October 28 2015

12:00 LSB 2320

Karen Martin
Department of Biology, Pepperdine University

Beach-Spawning Fishes: Reproduction in an Endangered Ecosystem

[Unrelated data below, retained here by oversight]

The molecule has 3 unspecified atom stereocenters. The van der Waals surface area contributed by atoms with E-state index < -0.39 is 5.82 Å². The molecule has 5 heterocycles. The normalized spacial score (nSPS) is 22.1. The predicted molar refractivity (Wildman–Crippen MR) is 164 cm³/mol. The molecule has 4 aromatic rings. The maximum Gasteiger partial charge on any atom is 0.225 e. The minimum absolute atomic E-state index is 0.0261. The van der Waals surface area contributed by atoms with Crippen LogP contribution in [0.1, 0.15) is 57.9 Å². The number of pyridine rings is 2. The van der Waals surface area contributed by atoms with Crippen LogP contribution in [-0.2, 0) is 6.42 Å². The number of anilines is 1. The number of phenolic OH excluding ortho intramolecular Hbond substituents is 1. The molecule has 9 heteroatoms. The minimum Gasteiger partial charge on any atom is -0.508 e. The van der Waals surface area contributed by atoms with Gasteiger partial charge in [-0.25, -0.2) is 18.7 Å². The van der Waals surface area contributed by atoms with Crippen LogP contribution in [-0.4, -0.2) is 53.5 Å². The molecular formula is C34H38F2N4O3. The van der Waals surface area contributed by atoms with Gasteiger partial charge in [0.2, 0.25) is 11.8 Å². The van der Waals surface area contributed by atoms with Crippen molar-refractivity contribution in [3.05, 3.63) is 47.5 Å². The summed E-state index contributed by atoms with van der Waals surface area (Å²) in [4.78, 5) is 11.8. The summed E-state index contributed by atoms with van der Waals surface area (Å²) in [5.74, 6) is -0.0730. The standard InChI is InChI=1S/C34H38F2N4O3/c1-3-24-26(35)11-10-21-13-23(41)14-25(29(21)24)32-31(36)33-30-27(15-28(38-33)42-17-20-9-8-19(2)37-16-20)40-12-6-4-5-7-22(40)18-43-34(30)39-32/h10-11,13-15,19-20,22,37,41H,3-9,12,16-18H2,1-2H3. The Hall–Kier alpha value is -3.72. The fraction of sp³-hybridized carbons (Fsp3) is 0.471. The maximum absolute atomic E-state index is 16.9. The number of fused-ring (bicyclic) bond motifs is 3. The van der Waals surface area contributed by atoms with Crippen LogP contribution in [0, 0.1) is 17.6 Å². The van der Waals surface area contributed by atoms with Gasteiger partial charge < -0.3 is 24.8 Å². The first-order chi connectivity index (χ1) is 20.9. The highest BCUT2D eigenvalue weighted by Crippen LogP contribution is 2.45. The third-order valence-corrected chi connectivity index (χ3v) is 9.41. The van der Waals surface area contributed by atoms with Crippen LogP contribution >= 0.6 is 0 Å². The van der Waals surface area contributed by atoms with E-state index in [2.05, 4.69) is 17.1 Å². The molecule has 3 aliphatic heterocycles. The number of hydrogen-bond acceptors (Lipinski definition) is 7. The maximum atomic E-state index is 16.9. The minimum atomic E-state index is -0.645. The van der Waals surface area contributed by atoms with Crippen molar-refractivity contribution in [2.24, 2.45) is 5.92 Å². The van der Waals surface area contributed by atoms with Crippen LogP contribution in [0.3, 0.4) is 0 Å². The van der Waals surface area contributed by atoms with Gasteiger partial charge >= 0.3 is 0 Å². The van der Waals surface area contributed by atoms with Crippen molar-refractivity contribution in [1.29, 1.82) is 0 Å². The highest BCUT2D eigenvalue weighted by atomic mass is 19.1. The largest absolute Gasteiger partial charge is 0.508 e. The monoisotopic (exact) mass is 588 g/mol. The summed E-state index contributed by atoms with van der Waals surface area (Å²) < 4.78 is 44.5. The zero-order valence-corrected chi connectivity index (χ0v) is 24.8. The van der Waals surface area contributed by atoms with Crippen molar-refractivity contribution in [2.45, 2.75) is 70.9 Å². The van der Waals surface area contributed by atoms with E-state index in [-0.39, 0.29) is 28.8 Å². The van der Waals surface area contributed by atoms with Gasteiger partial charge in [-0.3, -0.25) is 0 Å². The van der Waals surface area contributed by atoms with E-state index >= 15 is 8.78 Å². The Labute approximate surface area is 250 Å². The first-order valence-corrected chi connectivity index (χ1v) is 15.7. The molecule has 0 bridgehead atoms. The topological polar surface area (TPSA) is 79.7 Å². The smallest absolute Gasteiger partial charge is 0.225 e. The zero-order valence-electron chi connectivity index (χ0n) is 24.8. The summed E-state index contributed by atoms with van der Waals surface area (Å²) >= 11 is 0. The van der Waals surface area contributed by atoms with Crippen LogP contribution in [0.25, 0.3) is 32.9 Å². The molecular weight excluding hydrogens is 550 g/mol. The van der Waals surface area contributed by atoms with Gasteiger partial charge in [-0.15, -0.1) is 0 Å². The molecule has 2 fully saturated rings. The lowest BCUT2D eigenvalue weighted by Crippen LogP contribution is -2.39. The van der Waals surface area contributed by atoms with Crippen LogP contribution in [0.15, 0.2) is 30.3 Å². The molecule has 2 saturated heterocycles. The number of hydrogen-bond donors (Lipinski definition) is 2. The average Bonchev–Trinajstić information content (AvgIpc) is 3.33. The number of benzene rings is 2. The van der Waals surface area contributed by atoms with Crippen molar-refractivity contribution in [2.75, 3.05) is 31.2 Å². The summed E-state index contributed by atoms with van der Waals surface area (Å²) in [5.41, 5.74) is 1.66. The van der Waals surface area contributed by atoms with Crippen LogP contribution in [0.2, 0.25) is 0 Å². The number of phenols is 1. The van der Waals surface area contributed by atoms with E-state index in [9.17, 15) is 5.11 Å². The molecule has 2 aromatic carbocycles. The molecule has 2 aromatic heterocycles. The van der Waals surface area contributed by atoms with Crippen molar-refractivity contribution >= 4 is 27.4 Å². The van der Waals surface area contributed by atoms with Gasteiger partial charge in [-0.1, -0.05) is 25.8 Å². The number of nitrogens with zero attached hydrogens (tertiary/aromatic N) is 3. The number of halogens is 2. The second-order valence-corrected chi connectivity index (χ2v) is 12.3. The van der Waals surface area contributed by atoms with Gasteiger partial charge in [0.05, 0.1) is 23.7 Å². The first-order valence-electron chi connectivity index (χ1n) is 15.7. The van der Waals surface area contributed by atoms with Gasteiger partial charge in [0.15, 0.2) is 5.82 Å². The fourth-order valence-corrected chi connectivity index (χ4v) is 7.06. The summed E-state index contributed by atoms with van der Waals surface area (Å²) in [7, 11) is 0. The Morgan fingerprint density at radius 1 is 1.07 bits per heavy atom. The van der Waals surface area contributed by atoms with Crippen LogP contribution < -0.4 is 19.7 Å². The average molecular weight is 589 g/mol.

Spawning on beaches by fishes is an unexpected form of reproduction that is seen in a surprising number of teleost species. This charismatic animal behavior provides a window into the ecological conditions and organismal physiology necessary for aquatic fishes and their eggs to adapt to terrestrial conditions. The importance of this critical habitat for the survival of these species highlights some of the threats and challenges for conservation and management in coastal areas. Renewed scientific interest in many beach spawning fishes over the past few decades has resulted in a rich literature that offers new insights into the biology and ecology of beach spawning fishes. New challenges await the adults and embryos during and after intertidal spawning. They are emerged from water during low tides, and may be exposed to novel avian and terrestrial predators that never hunt in deeper waters. The physiology, behavior, anatomy, and ecology of spawning fishes and their care of nests and incubating embryos are explored in depth to better understand the adaptive advantages and disadvantages. The many beach spawning species in diverse lineages of teleost fishes exhibit a wealth of adaption to the ever-changing habitats at the oceans edge. Marine fishes show a variety of ecological triggers for air-breathing and amphibious behavior, leaving the water for reproduction, parental care, feeding, or escaping harsh aquatic conditions. Cues for emergence and air breathing are different for amphibious marine fishes than for air-breathing fishes from fresh water. This seminar provides an overview of an iconic type of behavior in fishes.











































































































































































































































































































































































































































































































































































































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